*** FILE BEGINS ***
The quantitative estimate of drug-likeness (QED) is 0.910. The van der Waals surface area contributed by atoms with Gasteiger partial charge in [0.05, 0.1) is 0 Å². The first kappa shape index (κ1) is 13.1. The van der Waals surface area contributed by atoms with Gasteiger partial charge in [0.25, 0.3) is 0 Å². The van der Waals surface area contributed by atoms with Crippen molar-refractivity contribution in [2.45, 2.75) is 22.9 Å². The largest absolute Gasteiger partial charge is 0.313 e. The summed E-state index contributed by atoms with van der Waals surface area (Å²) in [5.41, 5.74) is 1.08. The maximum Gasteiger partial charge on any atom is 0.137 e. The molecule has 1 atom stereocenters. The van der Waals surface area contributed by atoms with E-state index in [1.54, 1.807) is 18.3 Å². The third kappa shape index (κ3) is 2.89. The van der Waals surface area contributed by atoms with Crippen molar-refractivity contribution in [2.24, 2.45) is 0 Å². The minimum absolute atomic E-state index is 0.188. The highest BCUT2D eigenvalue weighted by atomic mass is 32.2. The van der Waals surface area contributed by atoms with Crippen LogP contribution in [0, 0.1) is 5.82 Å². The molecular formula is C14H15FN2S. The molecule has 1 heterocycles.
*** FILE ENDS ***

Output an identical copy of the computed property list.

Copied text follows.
The quantitative estimate of drug-likeness (QED) is 0.910. The van der Waals surface area contributed by atoms with Gasteiger partial charge in [0.05, 0.1) is 0 Å². The first kappa shape index (κ1) is 13.1. The van der Waals surface area contributed by atoms with Gasteiger partial charge in [0.25, 0.3) is 0 Å². The van der Waals surface area contributed by atoms with Crippen molar-refractivity contribution in [2.45, 2.75) is 22.9 Å². The largest absolute Gasteiger partial charge is 0.313 e. The summed E-state index contributed by atoms with van der Waals surface area (Å²) in [5.41, 5.74) is 1.08. The maximum Gasteiger partial charge on any atom is 0.137 e. The molecule has 1 atom stereocenters. The van der Waals surface area contributed by atoms with E-state index in [1.54, 1.807) is 18.3 Å². The third kappa shape index (κ3) is 2.89. The van der Waals surface area contributed by atoms with Crippen molar-refractivity contribution in [2.24, 2.45) is 0 Å². The minimum absolute atomic E-state index is 0.188. The highest BCUT2D eigenvalue weighted by atomic mass is 32.2. The van der Waals surface area contributed by atoms with Crippen LogP contribution in [0, 0.1) is 5.82 Å². The molecular formula is C14H15FN2S. The molecule has 1 heterocycles.